Conservation & Natural Resources



Health is all about balance.

Snohomish County Department of Conservation & Natural Resources (DCNR) strives to bring balance between the enjoyment, use, and stewardship of Snohomish County’s natural resources. DCNR promotes a healthier environment by protecting and enhancing salmon and marine habitat, improving water quality, preserving natural resources and open space, and reducing the impacts of climate change. DCNR advances healthier communities in Snohomish County by supporting local farms, providing and promoting recreational opportunities, connecting people with nature and their culture, supporting energy conservation improvements, and reducing the impacts of local flooding. 

We’re helping all of Snohomish County find the right balance every day. Because the healthier our watersheds, farmlands, recreation spaces, and communities are, the better off we all are.


The Department of Conservation & Natural Resources partners with Snohomish County communities to steward resources and manage infrastructure for the purpose of protection, enhancement, use, and enjoyment of our land, air, and water now and into the future.


Through the stewardship of the natural and built environments, the DCNR fosters inclusive, thriving communities across the county.



Logan PlaygroundDivision of Parks & Recreation

The Snohomish County Parks system is incredibly diverse and boasts almost 12,000 acres of parks and open space; over 110 park properties; hundreds of miles of trails and access to 34 miles of fresh and saltwater shorelines. Major regional park assets such as the Evergreen State Fair Park, Kayak Point Park, Lord Hill Park and the Centennial, Interurban and Whitehorse Regional Trail systems host local, regional and national events that draw over 5 million visitors each year to Snohomish County.  

Staff Monitoring Creek

​Surface Water Management (SWM)

SWM is a utility that provides services to unincorporated Snohomish County. These services are funded by charges paid for by property owners in unincorporated Snohomish County. SWM partners with the community to reduce flood damage and to protect and enhance our water resources for future generations by providing customers with services in four core areas to address: drainage and road flooding, water quality, salmon and marine habitat, and river flooding. Sign up to receive the latest SWM news.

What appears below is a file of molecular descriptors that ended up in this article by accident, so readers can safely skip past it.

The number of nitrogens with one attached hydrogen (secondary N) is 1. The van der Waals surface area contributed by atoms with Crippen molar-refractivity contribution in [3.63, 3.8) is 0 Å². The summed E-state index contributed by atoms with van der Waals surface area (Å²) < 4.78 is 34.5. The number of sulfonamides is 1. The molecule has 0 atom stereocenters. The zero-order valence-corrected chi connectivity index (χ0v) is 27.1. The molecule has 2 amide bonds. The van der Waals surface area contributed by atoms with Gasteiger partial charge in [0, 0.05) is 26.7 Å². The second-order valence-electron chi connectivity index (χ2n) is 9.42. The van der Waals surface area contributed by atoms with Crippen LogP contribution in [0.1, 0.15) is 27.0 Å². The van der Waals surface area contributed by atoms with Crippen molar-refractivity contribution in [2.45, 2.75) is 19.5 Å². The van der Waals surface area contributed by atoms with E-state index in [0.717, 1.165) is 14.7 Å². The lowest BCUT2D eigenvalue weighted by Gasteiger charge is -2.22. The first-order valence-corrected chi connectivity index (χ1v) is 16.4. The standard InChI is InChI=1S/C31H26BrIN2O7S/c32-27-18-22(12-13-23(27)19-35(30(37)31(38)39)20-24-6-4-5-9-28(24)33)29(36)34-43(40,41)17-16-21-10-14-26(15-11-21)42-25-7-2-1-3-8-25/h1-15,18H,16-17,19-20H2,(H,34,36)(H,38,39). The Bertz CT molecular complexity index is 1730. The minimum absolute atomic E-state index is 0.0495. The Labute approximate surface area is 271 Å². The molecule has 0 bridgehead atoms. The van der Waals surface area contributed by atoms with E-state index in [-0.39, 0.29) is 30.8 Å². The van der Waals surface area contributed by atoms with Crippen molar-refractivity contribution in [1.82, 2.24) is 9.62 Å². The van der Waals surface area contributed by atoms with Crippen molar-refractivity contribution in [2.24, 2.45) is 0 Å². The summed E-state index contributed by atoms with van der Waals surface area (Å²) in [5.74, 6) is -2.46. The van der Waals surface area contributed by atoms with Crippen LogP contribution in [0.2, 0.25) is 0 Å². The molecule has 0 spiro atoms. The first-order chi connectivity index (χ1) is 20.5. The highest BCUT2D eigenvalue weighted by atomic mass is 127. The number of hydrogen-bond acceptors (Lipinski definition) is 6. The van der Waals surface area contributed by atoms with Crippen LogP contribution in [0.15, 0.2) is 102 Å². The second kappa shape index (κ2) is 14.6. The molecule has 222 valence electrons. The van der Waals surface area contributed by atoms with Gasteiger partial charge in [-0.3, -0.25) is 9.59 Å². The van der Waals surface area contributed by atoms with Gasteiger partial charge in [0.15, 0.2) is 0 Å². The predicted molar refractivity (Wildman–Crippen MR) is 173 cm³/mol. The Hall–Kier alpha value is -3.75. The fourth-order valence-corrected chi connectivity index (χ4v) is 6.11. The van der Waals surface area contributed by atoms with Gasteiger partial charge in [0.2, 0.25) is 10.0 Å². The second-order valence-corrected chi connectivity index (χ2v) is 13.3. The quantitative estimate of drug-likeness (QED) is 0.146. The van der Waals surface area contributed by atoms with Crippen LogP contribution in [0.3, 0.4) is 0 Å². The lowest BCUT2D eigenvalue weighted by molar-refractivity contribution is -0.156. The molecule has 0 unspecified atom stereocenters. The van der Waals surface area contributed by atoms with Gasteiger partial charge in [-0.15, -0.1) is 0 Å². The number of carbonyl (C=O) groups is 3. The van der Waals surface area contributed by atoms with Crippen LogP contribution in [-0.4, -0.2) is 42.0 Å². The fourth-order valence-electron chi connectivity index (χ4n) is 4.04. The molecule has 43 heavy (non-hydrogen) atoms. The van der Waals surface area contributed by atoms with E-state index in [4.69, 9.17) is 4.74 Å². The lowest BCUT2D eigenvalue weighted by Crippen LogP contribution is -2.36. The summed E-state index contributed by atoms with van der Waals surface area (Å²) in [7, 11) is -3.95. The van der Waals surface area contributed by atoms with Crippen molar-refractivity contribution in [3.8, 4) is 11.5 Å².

Fairground Recycle Area

Energy & Sustainability

Snohomish County's Office of Energy & Sustainability (OES) collaborates with a range of stakeholders to conserve natural resources, facilitate environmental stewardship, and develop innovative solutions that support a healthy and vibrant community.


Agriculture has been a dominant feature of Snohomish County's fertile landscape since the county was founded in 1861. The Agriculture Office provides services to local farmers including regulatory, business, technical help, food systems, economic development, education and oversees the Agriculture Advisory Board.


In 2020, Executive Somers collaborated with the County Council to create a brand-new department of Conservation & Natural Resources to consolidate multiple county functions, offices, and departments into one organization to achieve more of the County’s environmental and natural resource goals. Previously, Snohomish County’s efforts to manage, protect and enhance natural resources took place across multiple departments. By consolidating Parks & Recreation, Surface Water Management, the Office of Energy and Sustainability, and the Office of Agriculture, DCNR can better collaborate on important county programs related to parks, salmon and Puget Sound recovery, agriculture, food systems, sustainability and climate action, recreation, water quality and flood protection, to name a fewRead his full letter.